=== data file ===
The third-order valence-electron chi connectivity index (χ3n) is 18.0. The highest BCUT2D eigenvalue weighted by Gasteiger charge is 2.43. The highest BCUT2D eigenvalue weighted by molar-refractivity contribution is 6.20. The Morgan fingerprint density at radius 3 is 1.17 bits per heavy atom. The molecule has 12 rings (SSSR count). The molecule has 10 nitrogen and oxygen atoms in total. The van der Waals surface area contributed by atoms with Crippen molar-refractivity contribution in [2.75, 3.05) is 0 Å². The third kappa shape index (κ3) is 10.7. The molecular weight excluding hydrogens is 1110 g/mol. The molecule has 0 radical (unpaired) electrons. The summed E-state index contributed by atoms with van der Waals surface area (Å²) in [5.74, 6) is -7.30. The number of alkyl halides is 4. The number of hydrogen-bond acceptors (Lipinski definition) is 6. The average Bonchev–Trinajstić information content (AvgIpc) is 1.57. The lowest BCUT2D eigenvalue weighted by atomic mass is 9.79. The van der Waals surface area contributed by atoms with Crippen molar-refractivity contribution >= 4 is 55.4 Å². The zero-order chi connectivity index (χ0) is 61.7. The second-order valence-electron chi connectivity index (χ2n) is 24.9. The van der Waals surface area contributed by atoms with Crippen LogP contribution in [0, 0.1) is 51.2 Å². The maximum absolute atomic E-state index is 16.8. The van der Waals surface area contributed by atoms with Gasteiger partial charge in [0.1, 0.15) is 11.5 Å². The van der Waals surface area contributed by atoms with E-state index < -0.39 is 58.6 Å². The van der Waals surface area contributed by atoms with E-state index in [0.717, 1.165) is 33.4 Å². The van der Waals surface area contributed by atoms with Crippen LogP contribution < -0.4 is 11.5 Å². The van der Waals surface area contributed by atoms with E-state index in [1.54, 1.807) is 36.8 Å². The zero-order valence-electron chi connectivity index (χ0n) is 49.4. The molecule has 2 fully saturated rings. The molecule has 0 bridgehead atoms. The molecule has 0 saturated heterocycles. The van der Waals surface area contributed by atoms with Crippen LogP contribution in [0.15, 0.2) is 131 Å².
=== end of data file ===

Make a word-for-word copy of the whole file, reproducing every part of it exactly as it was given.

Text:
The third-order valence-electron chi connectivity index (χ3n) is 18.0. The highest BCUT2D eigenvalue weighted by Gasteiger charge is 2.43. The highest BCUT2D eigenvalue weighted by molar-refractivity contribution is 6.20. The Morgan fingerprint density at radius 3 is 1.17 bits per heavy atom. The molecule has 12 rings (SSSR count). The molecule has 10 nitrogen and oxygen atoms in total. The van der Waals surface area contributed by atoms with Crippen molar-refractivity contribution in [2.75, 3.05) is 0 Å². The third kappa shape index (κ3) is 10.7. The molecular weight excluding hydrogens is 1110 g/mol. The molecule has 0 radical (unpaired) electrons. The summed E-state index contributed by atoms with van der Waals surface area (Å²) in [5.74, 6) is -7.30. The number of alkyl halides is 4. The number of hydrogen-bond acceptors (Lipinski definition) is 6. The average Bonchev–Trinajstić information content (AvgIpc) is 1.57. The lowest BCUT2D eigenvalue weighted by atomic mass is 9.79. The van der Waals surface area contributed by atoms with Crippen molar-refractivity contribution >= 4 is 55.4 Å². The zero-order chi connectivity index (χ0) is 61.7. The second-order valence-electron chi connectivity index (χ2n) is 24.9. The van der Waals surface area contributed by atoms with Crippen LogP contribution in [0, 0.1) is 51.2 Å². The maximum absolute atomic E-state index is 16.8. The van der Waals surface area contributed by atoms with Gasteiger partial charge in [0.1, 0.15) is 11.5 Å². The van der Waals surface area contributed by atoms with E-state index < -0.39 is 58.6 Å². The van der Waals surface area contributed by atoms with E-state index in [0.717, 1.165) is 33.4 Å². The van der Waals surface area contributed by atoms with Crippen LogP contribution < -0.4 is 11.5 Å². The van der Waals surface area contributed by atoms with E-state index in [1.54, 1.807) is 36.8 Å². The zero-order valence-electron chi connectivity index (χ0n) is 49.4. The molecule has 2 fully saturated rings. The molecule has 0 bridgehead atoms. The molecule has 0 saturated heterocycles. The van der Waals surface area contributed by atoms with Crippen LogP contribution in [0.15, 0.2) is 131 Å².